Alternate Perceptions Magazine, May 2021
Advent of the Flying Saucers - 1948
by: Rick Hilberg
January 7 - The Kentucky National Guard has three fighter planes and two attack bombers ready to chase flying disks Saturday. But there were no mystery saucers to be found.
Officers at Godman field, adjacent to Fort Knox, kept three telescopes trained on the skies Friday.
"We didn't see a thing," Lt. Col. E. Garrison Wood, deputy base commander, reported. He added however, that private citizens continued to report seeing "something in the sky."
Col. Wood said base personnel would continue to scan the skies, particularly in the area southeast of Louisville, where they saw something "white and round" several times earlier in the week.
One National Guard pilot, Capt. Thomas Mantell, 25, was killed Wednesday (January 7) when his plane crashed while he was flying toward the mystery disk. [This sparse treatment of the Mantell crash indicates the general attitude of the times that it was merely a tragic accident, and not as a result of some lurid speculation by later UFO writers that it was a case of an interplanetary craft luring Mantell to his demise.] Source: Chicago Daily News, February 10,
January 6 - Chehalis, Washington - A birdman who went "sizzing and whizzing" above her barn was reported by Mrs. Bernice Zaikowski , 61, a long-time Chehalis resident.
Her report was received with a certain amount of skepticism. Police Chief Tom Murray declined to investigate. An army official at McChord field commented that it "sounds like one of those saucer deals - I just can't put any stock in it at all."
Flyers at Chehalis county-city airport said they could find no record of a transient birdman making a refueling stop, although they conceded January 6 was a good day for flying and ordinary, old-fashioned pilots piled up a lot of flying time.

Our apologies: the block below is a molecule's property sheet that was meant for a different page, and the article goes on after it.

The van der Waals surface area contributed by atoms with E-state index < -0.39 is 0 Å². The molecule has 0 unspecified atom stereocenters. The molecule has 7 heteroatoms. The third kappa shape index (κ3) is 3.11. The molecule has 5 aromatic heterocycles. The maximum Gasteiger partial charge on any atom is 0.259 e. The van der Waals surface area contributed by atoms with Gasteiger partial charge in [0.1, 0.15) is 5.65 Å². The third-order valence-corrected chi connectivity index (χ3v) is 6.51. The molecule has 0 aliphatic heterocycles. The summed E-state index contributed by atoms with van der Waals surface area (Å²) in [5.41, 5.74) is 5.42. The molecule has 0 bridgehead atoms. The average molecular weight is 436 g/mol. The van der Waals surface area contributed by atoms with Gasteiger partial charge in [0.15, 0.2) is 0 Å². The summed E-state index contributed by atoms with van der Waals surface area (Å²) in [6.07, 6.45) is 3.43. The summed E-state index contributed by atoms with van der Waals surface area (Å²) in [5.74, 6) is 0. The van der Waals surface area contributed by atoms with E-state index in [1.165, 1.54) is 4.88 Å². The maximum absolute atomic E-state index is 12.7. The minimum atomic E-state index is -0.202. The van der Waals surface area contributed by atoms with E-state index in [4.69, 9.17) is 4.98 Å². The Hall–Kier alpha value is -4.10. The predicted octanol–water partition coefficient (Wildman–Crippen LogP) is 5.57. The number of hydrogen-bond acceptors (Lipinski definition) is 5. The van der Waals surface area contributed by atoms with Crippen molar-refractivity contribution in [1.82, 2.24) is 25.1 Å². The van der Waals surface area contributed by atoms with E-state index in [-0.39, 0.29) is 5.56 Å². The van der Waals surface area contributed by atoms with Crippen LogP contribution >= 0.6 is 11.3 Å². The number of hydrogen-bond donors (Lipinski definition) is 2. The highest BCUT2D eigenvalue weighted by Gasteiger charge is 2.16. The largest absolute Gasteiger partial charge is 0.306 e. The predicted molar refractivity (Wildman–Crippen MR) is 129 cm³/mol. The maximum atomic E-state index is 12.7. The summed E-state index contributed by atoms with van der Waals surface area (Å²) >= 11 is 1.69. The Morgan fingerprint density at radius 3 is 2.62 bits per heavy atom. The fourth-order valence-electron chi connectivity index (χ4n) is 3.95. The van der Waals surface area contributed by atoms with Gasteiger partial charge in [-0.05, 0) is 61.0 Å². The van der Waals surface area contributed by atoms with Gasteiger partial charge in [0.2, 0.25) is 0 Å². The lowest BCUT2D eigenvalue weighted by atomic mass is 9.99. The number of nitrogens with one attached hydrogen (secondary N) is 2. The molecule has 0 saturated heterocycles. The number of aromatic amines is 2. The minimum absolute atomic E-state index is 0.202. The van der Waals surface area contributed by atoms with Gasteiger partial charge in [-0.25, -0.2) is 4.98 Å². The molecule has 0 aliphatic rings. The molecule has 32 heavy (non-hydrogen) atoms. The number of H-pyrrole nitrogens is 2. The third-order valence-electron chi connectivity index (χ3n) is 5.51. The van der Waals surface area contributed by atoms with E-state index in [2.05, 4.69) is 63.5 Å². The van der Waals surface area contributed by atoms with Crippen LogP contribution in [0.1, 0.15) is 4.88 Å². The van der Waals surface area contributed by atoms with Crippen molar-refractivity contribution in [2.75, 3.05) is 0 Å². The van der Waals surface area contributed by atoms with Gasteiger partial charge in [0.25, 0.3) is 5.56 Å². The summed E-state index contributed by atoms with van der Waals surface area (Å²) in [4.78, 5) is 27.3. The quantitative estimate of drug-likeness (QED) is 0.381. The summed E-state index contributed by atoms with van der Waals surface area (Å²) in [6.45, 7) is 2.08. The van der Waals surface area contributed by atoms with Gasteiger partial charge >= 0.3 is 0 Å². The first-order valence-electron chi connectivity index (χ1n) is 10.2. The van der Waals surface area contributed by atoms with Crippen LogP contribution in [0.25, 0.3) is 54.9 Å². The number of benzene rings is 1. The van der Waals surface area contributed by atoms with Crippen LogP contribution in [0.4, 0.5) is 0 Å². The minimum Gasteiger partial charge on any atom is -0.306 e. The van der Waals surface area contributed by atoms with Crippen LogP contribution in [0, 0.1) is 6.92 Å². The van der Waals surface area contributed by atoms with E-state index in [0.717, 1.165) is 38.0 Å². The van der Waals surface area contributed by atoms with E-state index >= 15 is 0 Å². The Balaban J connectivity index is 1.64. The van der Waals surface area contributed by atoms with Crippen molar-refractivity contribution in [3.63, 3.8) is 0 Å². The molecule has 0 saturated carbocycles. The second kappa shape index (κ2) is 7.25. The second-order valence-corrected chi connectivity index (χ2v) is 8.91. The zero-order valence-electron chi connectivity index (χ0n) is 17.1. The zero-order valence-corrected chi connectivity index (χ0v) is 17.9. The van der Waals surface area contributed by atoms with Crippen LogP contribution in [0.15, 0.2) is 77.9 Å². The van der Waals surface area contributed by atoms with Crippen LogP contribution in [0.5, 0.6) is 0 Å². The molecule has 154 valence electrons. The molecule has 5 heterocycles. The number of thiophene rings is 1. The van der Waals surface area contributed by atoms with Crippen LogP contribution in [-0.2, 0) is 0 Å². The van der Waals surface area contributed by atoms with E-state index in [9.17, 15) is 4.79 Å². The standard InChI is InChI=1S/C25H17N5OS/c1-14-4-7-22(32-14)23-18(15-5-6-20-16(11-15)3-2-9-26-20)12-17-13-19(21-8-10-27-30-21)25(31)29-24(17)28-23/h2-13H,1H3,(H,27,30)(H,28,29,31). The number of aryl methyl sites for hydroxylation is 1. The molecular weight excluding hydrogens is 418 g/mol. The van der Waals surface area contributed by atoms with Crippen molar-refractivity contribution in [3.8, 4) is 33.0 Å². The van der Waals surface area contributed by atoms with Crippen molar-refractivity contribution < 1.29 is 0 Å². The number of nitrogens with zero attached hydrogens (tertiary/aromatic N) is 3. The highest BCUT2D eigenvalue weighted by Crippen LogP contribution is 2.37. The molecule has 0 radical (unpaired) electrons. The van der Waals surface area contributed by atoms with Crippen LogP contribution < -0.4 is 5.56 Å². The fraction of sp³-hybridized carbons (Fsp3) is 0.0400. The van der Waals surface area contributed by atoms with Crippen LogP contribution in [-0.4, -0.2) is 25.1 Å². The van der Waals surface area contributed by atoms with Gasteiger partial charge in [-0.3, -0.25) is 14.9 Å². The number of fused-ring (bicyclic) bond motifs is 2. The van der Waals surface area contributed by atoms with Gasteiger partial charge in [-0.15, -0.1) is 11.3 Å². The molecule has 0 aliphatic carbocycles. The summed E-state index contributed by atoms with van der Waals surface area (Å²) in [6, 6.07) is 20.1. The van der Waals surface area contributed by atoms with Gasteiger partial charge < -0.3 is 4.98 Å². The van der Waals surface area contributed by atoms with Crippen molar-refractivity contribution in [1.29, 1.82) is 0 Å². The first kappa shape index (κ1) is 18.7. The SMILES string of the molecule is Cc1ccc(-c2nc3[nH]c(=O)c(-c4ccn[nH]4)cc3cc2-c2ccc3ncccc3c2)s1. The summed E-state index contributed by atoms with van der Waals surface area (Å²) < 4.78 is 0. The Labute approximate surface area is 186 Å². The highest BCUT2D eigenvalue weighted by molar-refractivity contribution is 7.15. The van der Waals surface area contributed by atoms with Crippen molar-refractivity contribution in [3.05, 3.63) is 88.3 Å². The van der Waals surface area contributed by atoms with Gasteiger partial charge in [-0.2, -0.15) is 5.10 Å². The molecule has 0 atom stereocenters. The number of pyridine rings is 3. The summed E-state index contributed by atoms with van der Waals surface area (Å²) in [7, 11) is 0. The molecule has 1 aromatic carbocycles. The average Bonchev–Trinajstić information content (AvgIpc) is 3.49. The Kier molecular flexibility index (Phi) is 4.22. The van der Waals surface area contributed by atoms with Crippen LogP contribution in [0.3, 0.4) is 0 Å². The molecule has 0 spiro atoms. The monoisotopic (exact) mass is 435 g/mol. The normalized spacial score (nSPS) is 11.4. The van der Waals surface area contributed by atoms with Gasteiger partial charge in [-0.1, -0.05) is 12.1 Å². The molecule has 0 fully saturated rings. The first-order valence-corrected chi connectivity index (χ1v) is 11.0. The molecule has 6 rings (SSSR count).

Undaunted by doubters, Mrs. Zaikowski, whose veracity is not questioned by acquaintances, said she "heard a sizzing and whizzing and there he was, just about 200 feet above my barn."
She insisted she could see him clearly, that he was equipped with big, silver wings and appeared to be manipulating controls strapped to his chest. The wings appeared to be fastened over his shoulders by a strap arrangement and he flew in an upright position, she said.
Polish-born Mrs. Zaikowski, whose descriptive powers occasionally failed as she attempted to explain the birdman's maneuvers, said the wings appeared to retract close to his body as he ascended "very rapidly," then were extended to hover, bank and proceed in level flight. She could not tell what motive power was used, but saw no propeller. The wings did not flap, she added.
She was certain it was not a one-man helicopter, such as the army has at McChord field, because the "wings did not rotate."
"I know most people don't believe me,” said Mrs. Zaikowski, "but I have talked to some people in Chehalis that tell me they saw the man too, and that he flew south from Chehalis and apparently came in from the north or west.
"It was about 3:00 p.m. on Tuesday after New Year's Day (January 6) and there were a lot of small children coming home from school at the time. They saw the man, too, and asked me if they could go into my backyard so they could watch him longer as he flew toward the south end of the city." Mrs. Zaikowski asserted at least five other Chehalis residents, none of whom she knew by name, told her they also had seen the birdman. One, a soldier she met at church, told her the army had been experimenting with birdmen for some time, she said.
McChord officials said that if it had, it was news to them.
One other explanation remained. Mrs. Zaikowski said one man she talked with suggested it must have been an angel predicting the coming of a third world war. Source: The Oregonian, Portland, OR January 21, 1948.
April 9 - Longview, Washington - Residents of this Columbia River city were agog Friday at the report of Mrs. Viola Johnson, a laundry worker, and James Pittman, janitor, that they had seen three men hovering about 250 feet in the air over Longview.
"They looked like three men in flying suits flying through the air," Mrs. Johnson recalled. "They wore dark drab flying suits and as far as I can judge - I'm not very good at judging distance - they were about 250 feet high, circling the city."
Mrs. Johnson said: "They were going about the same speed as a freight train and had some kind of apparatus on their sides which looked like guns, but I know they couldn't have been guns.